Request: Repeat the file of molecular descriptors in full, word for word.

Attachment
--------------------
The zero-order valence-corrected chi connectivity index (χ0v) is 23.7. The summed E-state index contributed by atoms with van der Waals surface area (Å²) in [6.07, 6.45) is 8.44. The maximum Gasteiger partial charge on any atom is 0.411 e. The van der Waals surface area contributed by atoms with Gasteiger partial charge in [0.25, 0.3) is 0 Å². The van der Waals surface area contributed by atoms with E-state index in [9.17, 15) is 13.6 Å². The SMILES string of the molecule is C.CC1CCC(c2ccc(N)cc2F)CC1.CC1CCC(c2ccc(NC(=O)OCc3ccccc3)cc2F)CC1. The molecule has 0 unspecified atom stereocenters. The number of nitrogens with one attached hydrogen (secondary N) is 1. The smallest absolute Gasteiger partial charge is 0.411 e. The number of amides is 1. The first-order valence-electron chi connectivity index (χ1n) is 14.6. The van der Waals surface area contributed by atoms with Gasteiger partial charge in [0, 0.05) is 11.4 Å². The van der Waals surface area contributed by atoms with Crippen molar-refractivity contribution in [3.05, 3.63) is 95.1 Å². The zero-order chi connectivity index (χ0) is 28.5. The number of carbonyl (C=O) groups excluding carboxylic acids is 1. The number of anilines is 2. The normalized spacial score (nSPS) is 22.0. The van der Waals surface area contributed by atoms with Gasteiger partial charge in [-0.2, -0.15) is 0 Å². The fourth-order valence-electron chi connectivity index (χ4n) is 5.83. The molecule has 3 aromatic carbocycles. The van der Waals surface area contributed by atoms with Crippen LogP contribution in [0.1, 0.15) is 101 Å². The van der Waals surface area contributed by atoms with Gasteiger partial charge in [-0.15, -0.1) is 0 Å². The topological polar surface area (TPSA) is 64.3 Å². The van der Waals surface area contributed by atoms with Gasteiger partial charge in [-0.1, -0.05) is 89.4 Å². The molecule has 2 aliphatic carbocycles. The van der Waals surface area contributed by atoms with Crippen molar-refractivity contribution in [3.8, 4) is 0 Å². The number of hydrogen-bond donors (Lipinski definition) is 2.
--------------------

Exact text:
The zero-order valence-corrected chi connectivity index (χ0v) is 23.7. The summed E-state index contributed by atoms with van der Waals surface area (Å²) in [6.07, 6.45) is 8.44. The maximum Gasteiger partial charge on any atom is 0.411 e. The van der Waals surface area contributed by atoms with Gasteiger partial charge in [0.25, 0.3) is 0 Å². The van der Waals surface area contributed by atoms with E-state index in [9.17, 15) is 13.6 Å². The SMILES string of the molecule is C.CC1CCC(c2ccc(N)cc2F)CC1.CC1CCC(c2ccc(NC(=O)OCc3ccccc3)cc2F)CC1. The molecule has 0 unspecified atom stereocenters. The number of nitrogens with one attached hydrogen (secondary N) is 1. The smallest absolute Gasteiger partial charge is 0.411 e. The number of amides is 1. The first-order valence-electron chi connectivity index (χ1n) is 14.6. The van der Waals surface area contributed by atoms with Gasteiger partial charge in [0, 0.05) is 11.4 Å². The van der Waals surface area contributed by atoms with Crippen molar-refractivity contribution in [3.05, 3.63) is 95.1 Å². The zero-order chi connectivity index (χ0) is 28.5. The number of carbonyl (C=O) groups excluding carboxylic acids is 1. The number of anilines is 2. The normalized spacial score (nSPS) is 22.0. The van der Waals surface area contributed by atoms with Gasteiger partial charge in [-0.2, -0.15) is 0 Å². The fourth-order valence-electron chi connectivity index (χ4n) is 5.83. The molecule has 3 aromatic carbocycles. The van der Waals surface area contributed by atoms with Crippen LogP contribution in [0.1, 0.15) is 101 Å². The van der Waals surface area contributed by atoms with Gasteiger partial charge in [-0.15, -0.1) is 0 Å². The topological polar surface area (TPSA) is 64.3 Å². The van der Waals surface area contributed by atoms with Gasteiger partial charge in [-0.1, -0.05) is 89.4 Å². The molecule has 2 aliphatic carbocycles. The van der Waals surface area contributed by atoms with Crippen molar-refractivity contribution in [3.8, 4) is 0 Å². The number of hydrogen-bond donors (Lipinski definition) is 2.